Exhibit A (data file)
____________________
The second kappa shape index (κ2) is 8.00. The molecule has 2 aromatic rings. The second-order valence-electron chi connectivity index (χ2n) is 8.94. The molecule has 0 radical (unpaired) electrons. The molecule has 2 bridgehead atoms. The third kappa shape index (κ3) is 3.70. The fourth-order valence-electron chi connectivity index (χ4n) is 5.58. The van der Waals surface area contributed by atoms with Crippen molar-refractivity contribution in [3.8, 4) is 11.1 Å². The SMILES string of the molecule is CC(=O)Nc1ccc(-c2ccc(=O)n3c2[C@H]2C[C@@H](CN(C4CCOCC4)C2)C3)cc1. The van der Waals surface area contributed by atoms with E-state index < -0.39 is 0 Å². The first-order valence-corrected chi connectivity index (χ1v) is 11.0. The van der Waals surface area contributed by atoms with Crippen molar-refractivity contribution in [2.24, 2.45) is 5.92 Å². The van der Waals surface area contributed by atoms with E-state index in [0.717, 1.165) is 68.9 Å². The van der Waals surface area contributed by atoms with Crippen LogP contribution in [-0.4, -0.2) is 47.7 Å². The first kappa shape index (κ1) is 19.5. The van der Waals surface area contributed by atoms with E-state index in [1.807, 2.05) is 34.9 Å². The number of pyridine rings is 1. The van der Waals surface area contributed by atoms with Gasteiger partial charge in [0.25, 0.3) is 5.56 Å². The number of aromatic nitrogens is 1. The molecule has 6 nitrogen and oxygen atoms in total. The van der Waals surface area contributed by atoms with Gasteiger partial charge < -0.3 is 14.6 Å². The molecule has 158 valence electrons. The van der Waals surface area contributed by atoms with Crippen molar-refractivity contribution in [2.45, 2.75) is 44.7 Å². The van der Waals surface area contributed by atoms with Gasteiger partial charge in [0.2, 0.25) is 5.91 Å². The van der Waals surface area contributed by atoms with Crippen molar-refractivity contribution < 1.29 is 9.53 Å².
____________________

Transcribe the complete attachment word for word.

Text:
The second kappa shape index (κ2) is 8.00. The molecule has 2 aromatic rings. The second-order valence-electron chi connectivity index (χ2n) is 8.94. The molecule has 0 radical (unpaired) electrons. The molecule has 2 bridgehead atoms. The third kappa shape index (κ3) is 3.70. The fourth-order valence-electron chi connectivity index (χ4n) is 5.58. The van der Waals surface area contributed by atoms with Crippen molar-refractivity contribution in [3.8, 4) is 11.1 Å². The SMILES string of the molecule is CC(=O)Nc1ccc(-c2ccc(=O)n3c2[C@H]2C[C@@H](CN(C4CCOCC4)C2)C3)cc1. The van der Waals surface area contributed by atoms with E-state index < -0.39 is 0 Å². The first-order valence-corrected chi connectivity index (χ1v) is 11.0. The van der Waals surface area contributed by atoms with Crippen molar-refractivity contribution in [2.24, 2.45) is 5.92 Å². The van der Waals surface area contributed by atoms with E-state index in [0.717, 1.165) is 68.9 Å². The van der Waals surface area contributed by atoms with Crippen LogP contribution in [-0.4, -0.2) is 47.7 Å². The first kappa shape index (κ1) is 19.5. The van der Waals surface area contributed by atoms with E-state index in [1.807, 2.05) is 34.9 Å². The number of pyridine rings is 1. The van der Waals surface area contributed by atoms with Gasteiger partial charge in [0.25, 0.3) is 5.56 Å². The number of aromatic nitrogens is 1. The molecule has 6 nitrogen and oxygen atoms in total. The van der Waals surface area contributed by atoms with Gasteiger partial charge < -0.3 is 14.6 Å². The molecule has 158 valence electrons. The van der Waals surface area contributed by atoms with Crippen molar-refractivity contribution in [2.45, 2.75) is 44.7 Å². The van der Waals surface area contributed by atoms with Gasteiger partial charge in [0.2, 0.25) is 5.91 Å². The van der Waals surface area contributed by atoms with Crippen molar-refractivity contribution < 1.29 is 9.53 Å².